The datasets used and/or analyzed during the current study are available from the corresponding author on reasonable request.

Abbreviations

LTE:

Life-threatening Emergency

NHHC:

Non-hospital Health Center

MOHME:

Ministry of Health and Medical Education

WHO:

World Health Organization

CHC:

Community Health Center

SSI:

Semi-Structured Interview

FGD:

Focus Group Discussion

EM:

Emergency Medicine

PHC:

Primary Health Care

EMS:

Emergency Medical Services

PVC:

Peripheral Venous Catheter

MI:

Myocardial Infarction

RCA:

Root Cause Analysis

FMEA:

Failure Mode and Effects Analysis

CPR:

Cardio Pulmonary Resuscitation

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Acknowledgements

The researchers would like to extend our deepest thanks to all those who participated in the SSIs and FGDs. In addition, they would like to extend our gratitude to Tabriz University of Medical Sciences for its financial support.

Funding

This study is a part of Mehrdad Amir-Behghadami’s MSc dissertation which was financially supported by Tabriz University of Medical Sciences, Tabriz, Iran. (Grant number: 59656). The funding body had no role in making the decision to design of the study; collection, analysis, and interpretation of data; nor writing the manuscript. The funder only provided funding for conducting the study.

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Authors

Contributions

HSB, AJ, and MAB initiated and conceived the study. AJ and MAB participated in the study design through consulting HSB, MG, and FR. MAB, AJ and MG contributed in the data collection. AJ and MAB analyzed data. MAB wrote the first draft of the present manuscript. All authors critically reviewed and provided comments to improve the content of the written manuscript. They also read and approved the final version of manuscript.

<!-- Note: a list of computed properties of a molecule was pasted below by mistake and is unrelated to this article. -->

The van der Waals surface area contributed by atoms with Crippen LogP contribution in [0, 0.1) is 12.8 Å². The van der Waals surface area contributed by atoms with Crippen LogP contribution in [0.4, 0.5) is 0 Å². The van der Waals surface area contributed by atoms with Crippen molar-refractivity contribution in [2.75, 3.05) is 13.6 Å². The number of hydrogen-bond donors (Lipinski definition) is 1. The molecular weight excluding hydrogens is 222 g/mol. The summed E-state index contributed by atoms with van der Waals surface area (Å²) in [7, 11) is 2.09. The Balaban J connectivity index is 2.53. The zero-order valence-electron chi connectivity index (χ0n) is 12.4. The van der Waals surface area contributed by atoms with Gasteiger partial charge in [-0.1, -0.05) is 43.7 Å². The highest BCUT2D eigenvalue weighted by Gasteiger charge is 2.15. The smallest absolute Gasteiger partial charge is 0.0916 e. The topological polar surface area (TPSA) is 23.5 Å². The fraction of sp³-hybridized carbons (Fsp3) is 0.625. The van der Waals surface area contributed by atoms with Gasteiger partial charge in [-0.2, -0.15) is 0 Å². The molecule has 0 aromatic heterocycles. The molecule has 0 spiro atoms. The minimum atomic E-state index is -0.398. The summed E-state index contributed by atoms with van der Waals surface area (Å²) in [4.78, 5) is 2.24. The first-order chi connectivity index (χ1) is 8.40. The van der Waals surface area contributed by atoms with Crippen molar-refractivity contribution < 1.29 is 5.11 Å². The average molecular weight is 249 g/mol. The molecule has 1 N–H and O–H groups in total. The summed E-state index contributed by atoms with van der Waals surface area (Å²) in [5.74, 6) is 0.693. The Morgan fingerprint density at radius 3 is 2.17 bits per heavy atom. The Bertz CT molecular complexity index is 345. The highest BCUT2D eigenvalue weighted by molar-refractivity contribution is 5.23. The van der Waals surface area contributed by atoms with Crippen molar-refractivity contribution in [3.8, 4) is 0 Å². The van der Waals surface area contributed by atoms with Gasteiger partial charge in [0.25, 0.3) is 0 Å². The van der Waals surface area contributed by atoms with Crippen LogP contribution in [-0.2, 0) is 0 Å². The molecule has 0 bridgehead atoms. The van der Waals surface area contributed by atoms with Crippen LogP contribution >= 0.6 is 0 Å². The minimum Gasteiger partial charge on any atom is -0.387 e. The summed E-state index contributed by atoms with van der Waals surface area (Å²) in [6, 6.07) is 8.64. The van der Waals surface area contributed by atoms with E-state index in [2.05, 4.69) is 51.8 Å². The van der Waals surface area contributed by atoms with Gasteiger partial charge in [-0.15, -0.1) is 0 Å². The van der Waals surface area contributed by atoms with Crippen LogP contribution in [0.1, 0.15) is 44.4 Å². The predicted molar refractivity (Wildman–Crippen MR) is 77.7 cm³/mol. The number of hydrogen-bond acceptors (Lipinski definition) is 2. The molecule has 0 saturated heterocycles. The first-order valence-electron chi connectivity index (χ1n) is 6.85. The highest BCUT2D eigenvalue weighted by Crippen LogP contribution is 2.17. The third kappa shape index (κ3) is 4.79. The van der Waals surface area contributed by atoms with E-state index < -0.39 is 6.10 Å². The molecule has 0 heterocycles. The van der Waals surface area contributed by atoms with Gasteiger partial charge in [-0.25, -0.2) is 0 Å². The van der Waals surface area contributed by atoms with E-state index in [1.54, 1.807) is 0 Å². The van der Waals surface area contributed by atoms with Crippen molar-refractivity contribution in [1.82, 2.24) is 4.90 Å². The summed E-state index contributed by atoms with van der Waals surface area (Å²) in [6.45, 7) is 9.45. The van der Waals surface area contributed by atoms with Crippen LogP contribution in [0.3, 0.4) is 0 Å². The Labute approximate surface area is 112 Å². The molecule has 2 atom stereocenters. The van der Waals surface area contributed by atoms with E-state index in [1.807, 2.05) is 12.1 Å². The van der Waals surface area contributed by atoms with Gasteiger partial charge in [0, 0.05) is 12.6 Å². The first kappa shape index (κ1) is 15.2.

Corresponding author

Correspondence to Mehrdad Amir-Behghadami.

Ethics declarations

Ethics approval and consent to participate

This study was part of an approved study in the Research Ethics Committee of Tabriz University of Medical Science (ethical confirmation number; IR.TBZMED.REC.1397.145). The study and its aims were explained to all the participants. Written and signed informed consent from participants, including permission to record interviews, was obtained prior to interview.

Consent for publication

We obtained consent of the participants for interviewing and recording their voice, as well as publishing direct quotes from their interviews in this manuscript by maintaining their anonymity and confidentiality.

Competing interests

The authors declare that they have no competing interests.

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Supplementary Information

Additional file 1.

Interview guide.

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Sadeghi-Bazargani, H., Amir-Behghadami, M., Gholizadeh, M. et al. Preparedness of non-hospital health centers to manage patients with life-threatening emergency conditions: findings from a qualitative study. BMC Health Serv Res 20, 1129 (2020). https://doi.org/10.1186/s12913-020-05981-1

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Keywords

  • Non-hospital health centers
  • Preparedness
  • Life-threatening emergency
  • Qualitative study